California

Trump’s EPA blames homeless for California water pollution, demands action from Newsom

The Trump administration continued pounding California officials over the environment Thursday, blaming San Francisco and Los Angeles’ homelessness for polluting their cities’ water and demanding Gov. Gavin Newsom address a wide range of shortcomings with drinking water supplies.

Andrew Wheeler, the administrator of the Environmental Protection Agency, skewered Newsom in a bluntly-worded letter about California’s polluted water.

“Overall, significant deficiencies are present, and the state has not acted with a sense of urgency to abate this public health and environmental problem,” Wheeler wrote.

The letter represents another ratcheting-up of the feud between Sacramento and the Trump administration over numerous issues, including the environment.

Wheeler dispatched his letter just three days after threatening to pull billions of dollars in federal highway funding from California because of the state’s chronic air pollution problems.

Newsom immediately blasted the threat as “retaliation” for California’s resistance to the Trump administration’s efforts to weaken restrictions on greenhouse gas emissions — and its plan to revoke the state’s ability to set its own standards on those emissions. State officials also accused Trump of hypocrisy because the EPA has been attempting to roll back a lengthy list of environmental regulations.

Newsom’s spokesman Nathan Click, in a statement to The Sacramento Bee, said of Wheeler’s letter on water pollution: “There’s a common theme in the news coming out of this White House this week. The President is abusing the powers of the presidency and weaponizing government to attack his political opponents. This is not about clean air, clean water or helping our state with homelessness. This is political retribution against California, plain and simple.”

In his letter to Newsom, Wheeler noted that the federal government has shipped $1.1 billion to the state in the past five years to clean its water. However, he didn’t threaten to withdraw any funds, as he did with the highway dollars earlier this week.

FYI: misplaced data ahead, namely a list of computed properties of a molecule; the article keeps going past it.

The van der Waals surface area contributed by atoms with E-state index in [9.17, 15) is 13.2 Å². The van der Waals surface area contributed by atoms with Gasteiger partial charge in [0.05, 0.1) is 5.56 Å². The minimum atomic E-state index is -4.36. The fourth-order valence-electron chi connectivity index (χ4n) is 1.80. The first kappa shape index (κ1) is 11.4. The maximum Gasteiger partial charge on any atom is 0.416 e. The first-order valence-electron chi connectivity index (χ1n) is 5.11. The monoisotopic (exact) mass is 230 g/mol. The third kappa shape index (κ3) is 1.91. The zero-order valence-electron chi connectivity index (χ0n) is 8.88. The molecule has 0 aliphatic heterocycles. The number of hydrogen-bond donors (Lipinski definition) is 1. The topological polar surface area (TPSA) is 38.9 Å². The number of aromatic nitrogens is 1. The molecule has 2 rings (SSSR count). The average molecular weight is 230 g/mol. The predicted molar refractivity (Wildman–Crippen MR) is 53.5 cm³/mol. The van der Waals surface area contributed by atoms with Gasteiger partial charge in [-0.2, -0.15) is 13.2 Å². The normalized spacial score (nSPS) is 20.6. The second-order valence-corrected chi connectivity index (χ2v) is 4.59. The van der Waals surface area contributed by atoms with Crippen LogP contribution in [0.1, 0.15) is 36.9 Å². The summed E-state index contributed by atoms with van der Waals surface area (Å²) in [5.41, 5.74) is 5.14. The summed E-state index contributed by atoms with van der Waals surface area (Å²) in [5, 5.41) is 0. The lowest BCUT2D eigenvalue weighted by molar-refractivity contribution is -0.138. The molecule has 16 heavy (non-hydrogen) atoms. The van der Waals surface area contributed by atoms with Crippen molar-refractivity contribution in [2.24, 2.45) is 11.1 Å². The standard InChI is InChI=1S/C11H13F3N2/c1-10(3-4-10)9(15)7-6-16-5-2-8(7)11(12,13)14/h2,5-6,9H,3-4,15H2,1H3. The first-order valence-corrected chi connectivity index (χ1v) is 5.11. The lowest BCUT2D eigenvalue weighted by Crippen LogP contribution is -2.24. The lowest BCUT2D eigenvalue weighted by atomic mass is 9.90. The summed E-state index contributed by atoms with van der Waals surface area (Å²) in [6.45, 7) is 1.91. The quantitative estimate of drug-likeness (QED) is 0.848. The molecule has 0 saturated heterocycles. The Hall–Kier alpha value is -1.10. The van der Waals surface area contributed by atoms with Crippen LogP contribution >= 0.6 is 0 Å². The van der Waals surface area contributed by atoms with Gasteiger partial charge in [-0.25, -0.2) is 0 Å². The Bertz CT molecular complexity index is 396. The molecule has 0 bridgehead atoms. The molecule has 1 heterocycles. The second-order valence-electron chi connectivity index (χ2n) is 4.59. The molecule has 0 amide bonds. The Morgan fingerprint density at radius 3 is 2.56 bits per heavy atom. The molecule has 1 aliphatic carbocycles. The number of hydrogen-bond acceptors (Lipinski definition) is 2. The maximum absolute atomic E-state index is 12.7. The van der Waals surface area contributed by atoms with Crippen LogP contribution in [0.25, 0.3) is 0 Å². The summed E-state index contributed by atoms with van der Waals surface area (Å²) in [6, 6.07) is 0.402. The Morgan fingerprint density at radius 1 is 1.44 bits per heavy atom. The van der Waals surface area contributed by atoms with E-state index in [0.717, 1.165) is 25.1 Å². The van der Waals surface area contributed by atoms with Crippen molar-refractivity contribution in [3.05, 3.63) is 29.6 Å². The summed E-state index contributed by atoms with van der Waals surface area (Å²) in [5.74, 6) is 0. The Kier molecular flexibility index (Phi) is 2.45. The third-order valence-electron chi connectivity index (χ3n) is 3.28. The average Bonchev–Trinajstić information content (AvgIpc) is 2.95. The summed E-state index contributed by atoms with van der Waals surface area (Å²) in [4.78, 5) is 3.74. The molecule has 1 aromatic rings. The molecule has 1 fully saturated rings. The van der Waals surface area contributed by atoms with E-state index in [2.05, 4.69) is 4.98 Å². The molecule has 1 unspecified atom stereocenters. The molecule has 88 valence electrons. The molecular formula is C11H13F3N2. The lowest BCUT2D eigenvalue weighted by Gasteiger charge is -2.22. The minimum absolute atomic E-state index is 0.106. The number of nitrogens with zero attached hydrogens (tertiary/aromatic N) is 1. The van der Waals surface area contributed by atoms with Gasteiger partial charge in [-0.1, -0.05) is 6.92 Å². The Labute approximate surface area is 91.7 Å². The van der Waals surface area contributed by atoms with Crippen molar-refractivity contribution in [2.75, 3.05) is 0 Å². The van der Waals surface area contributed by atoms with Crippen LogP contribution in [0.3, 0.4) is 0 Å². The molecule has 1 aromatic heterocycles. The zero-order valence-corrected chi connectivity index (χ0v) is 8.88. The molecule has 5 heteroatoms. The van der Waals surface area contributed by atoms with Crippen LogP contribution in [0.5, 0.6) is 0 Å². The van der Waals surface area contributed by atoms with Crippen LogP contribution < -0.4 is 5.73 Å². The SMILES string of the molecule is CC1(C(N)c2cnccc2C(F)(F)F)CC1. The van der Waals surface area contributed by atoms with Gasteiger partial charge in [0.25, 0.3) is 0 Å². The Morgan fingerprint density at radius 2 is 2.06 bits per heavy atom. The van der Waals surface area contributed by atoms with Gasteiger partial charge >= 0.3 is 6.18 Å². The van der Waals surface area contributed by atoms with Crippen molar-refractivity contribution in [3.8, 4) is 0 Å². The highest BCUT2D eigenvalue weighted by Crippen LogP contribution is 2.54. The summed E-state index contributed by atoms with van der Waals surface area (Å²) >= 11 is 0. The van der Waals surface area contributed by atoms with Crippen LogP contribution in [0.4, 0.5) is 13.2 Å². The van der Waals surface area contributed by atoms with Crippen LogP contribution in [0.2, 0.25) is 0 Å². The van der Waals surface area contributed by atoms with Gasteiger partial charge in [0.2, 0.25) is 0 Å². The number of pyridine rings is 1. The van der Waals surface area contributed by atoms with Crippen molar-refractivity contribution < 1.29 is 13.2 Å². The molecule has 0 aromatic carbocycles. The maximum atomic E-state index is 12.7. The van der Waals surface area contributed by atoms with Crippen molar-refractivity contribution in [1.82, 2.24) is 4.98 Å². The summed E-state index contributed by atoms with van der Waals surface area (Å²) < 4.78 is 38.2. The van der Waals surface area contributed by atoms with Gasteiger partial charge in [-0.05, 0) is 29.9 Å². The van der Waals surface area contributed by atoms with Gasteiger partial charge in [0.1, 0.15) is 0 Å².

Letter from EPA to Newsom on homeless

“Under this Administration, the EPA stands ready to assist California and CalEPA to protect the health and environment of Californians. However, it is time for the state to act decisively,” Wheeler wrote. The letter was first reported by the Washington Post. “For each of the delegated or assumed programs discussed in this letter, I request a written response within 30 days outlining in detail how California intends to address the concerns and violations identified herein.”

The EPA chief faulted the city of San Francisco, with the state’s blessing, for dumping “more than one billion gallons of combined sewage and stormwater into San Francisco Bay and the Pacific Ocean on an annual basis.”

Wheeler said “piles of human feces” on the sidewalks and streets of San Francisco and Los Angeles could lead to “potential water quality impacts from pathogens and other contaminants from untreated human waste entering nearby waters.” He said the state isn’t “acting with urgency” to control the problem.

Just a week ago, following a trip to the Bay Area and Southern California, the president blamed California’s homeless problems on “liberal” policies and said the city is allowing needles and other waste to flow into the ocean through San Francisco’s storm drains.

“We’re going to be giving San Francisco — they’re in total violation — we’re going to be giving them a notice very soon,” he told reporters on Air Force One as he flew back to Washington. San Francisco officials said storm drain debris is filtered before the water reaches the ocean.

Although Wheeler didn’t mention it, The Sacramento Bee recently reported that feces from homeless encampments has fouled the American River around Sacramento.

He also cited chronic and well-documented problems with community drinking water systems around the state. McClatchy and others have reported that hundreds of water systems are tainted with arsenic and other pollutants.

In July, the Legislature passed a law championed by Newsom that will spend $130 million a year to clean up those systems.

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Dale Kasler covers climate change, the environment, economics and the convoluted world of California water. He also covers major enterprise stories for McClatchy’s Western newspapers. He joined The Bee in 1996 from the Des Moines Register and graduated from Northwestern University.
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